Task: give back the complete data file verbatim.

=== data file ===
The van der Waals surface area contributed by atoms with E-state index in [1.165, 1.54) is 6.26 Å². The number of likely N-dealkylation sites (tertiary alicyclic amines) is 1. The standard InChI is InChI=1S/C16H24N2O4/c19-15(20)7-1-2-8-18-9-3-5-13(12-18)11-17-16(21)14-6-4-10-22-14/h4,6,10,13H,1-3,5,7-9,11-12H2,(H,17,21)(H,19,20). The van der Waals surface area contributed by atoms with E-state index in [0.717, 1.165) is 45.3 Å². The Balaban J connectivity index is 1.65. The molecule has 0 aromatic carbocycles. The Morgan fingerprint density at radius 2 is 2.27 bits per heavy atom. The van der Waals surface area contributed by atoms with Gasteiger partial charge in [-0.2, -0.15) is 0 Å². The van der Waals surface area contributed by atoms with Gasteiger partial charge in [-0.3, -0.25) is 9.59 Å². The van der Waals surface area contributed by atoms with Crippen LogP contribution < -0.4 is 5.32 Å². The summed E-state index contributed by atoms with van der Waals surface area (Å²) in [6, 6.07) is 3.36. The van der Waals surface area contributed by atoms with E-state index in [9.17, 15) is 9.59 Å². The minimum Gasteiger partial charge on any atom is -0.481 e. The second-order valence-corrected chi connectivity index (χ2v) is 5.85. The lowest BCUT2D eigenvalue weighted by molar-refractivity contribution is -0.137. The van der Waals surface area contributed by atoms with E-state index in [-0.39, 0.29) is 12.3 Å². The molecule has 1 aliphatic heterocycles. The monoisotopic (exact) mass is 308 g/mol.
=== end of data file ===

The van der Waals surface area contributed by atoms with E-state index in [1.165, 1.54) is 6.26 Å². The number of likely N-dealkylation sites (tertiary alicyclic amines) is 1. The standard InChI is InChI=1S/C16H24N2O4/c19-15(20)7-1-2-8-18-9-3-5-13(12-18)11-17-16(21)14-6-4-10-22-14/h4,6,10,13H,1-3,5,7-9,11-12H2,(H,17,21)(H,19,20). The van der Waals surface area contributed by atoms with E-state index in [0.717, 1.165) is 45.3 Å². The Balaban J connectivity index is 1.65. The molecule has 0 aromatic carbocycles. The Morgan fingerprint density at radius 2 is 2.27 bits per heavy atom. The van der Waals surface area contributed by atoms with Gasteiger partial charge in [-0.2, -0.15) is 0 Å². The van der Waals surface area contributed by atoms with Gasteiger partial charge in [-0.3, -0.25) is 9.59 Å². The van der Waals surface area contributed by atoms with Crippen LogP contribution < -0.4 is 5.32 Å². The summed E-state index contributed by atoms with van der Waals surface area (Å²) in [6, 6.07) is 3.36. The van der Waals surface area contributed by atoms with E-state index in [9.17, 15) is 9.59 Å². The minimum Gasteiger partial charge on any atom is -0.481 e. The second-order valence-corrected chi connectivity index (χ2v) is 5.85. The lowest BCUT2D eigenvalue weighted by molar-refractivity contribution is -0.137. The van der Waals surface area contributed by atoms with E-state index in [-0.39, 0.29) is 12.3 Å². The molecule has 1 aliphatic heterocycles. The monoisotopic (exact) mass is 308 g/mol.